In today’s increasingly litigious society, the threat of a private investigator (PI) being hit with a civil lawsuit or even criminal charges is very real. Keeping up with the multitude of laws that impact what investigators can and can’t do—can be daunting—but could prove very costly if ignored.
Emphasizing legal and liability issues, The Elements of Private Investigation: An Introduction to the Law, Techniques, and Procedures provides a comprehensive introduction to the professional requirements, investigative techniques, and legal responsibilities of the modern investigator. It supplies private and corporate security professionals with best-practice investigative techniques, highlights the risks that investigators are likely to encounter, and details what PIs can and can’t do in the eyes of the law. In addition, the book:
- Details the restrictions placed on PIs as private citizens
- Reviews the qualifications, licensing requirements, and code of ethics
- Includes procedural checklists, sample forms, and a list of popular online resources
Providing quick and easy reference to the latest laws and regulations that affect the profession, the time-tested logic offered in this book will help ensure that the evidence you collect will be admissible in court and that the methods you use won’t land you on the wrong side of a civil or criminal case.
Table of Contents
A Short History of Private Investigation
Qualifications and Licensing
The Selection of a Private Investigation Agency
Criminal and Civil Liability
The Criminal and Civil Litigation Process
The Legal Powers and Limitations of a Private Investigator
Unlawful Actions Concerning Personal Rights and Privacy
Wiretaps and Bugs
The Polygraph and its Applications
Privacy Rights and Civil Rights Violations
Investigative Techniques and Cautionary Procedures
Types of Investigations and Covert Operations
The Art of the Interview and Interrogation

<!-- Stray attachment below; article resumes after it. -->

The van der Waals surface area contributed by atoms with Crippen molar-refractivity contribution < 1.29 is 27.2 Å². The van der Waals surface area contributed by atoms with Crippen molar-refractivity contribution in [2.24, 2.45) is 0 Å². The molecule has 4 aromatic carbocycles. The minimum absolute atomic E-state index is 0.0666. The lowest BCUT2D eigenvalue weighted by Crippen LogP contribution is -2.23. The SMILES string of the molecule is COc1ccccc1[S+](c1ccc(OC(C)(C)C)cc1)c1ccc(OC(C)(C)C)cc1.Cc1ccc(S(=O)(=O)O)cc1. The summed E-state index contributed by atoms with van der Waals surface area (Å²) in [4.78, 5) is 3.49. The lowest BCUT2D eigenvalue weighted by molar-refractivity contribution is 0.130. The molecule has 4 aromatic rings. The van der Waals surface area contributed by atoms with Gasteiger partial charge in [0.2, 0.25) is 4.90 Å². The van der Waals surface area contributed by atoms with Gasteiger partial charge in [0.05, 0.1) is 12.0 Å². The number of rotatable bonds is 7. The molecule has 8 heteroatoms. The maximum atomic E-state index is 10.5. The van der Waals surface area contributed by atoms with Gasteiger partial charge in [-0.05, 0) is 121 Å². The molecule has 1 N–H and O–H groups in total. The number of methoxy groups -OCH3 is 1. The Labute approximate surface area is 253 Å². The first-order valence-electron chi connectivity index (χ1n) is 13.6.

Communication and Observation Techniques
Statements and Confessions
Commercial and Industrial Threats and Vulnerability
Websites of Interest
Anthony D. Manley retired from the Nassau County Police Department after twenty-six years as a patrol officer, plainclothes officer, detective investigator, and supervisor.
During the last twelve years of police service, Mr. Manley served as a New York State certified police instructor at the police academy, specializing in areas such as management, supervision, and operational standards. Concurrently, during that period, he was assigned to the Departmental Inspection Unit; a specialized squad of administrative officers that conducted detailed examination and analysis, along with internal management and operational audits of all commands within the department, reporting directly to the Commissioner of Police.
Since leaving the department, he has several years’ experience as a security consultant, including eleven years in contractual and proprietary management and administrative positions in the private retail sector.
Moreover, during the period 1992 to 2005, Mr. Manley was a certified New York State Security Guard Instructor, curriculum developer and senior instructor for a large private school specializing in security officer training, disaster management, loss prevention, supervisory and management development and assorted professional and management training programs and seminars.
Mr. Manley has earned an Associate Degree (AAS) in Criminal Justice, a Baccalaureate Degree (BA) in Criminal Justice Management, and a Master of Public Administration degree (MPA). Among his affiliation with various active and retired police associations, he also is a Past President of the Retired Police Association of the State of New York, Inc.
The author emphasizes legal and liability issues, and provides a comprehensive introduction to the professional requirements, investigative techniques, and legal responsibilities of the modern investigator. It supplies private and corporate security professionals with best practice investigative techniques, highlights the risks that investigators are likely to encounter, and details what PIs can and can’t do in the eyes of the law.
—ASIS Dynamics, March /April 2010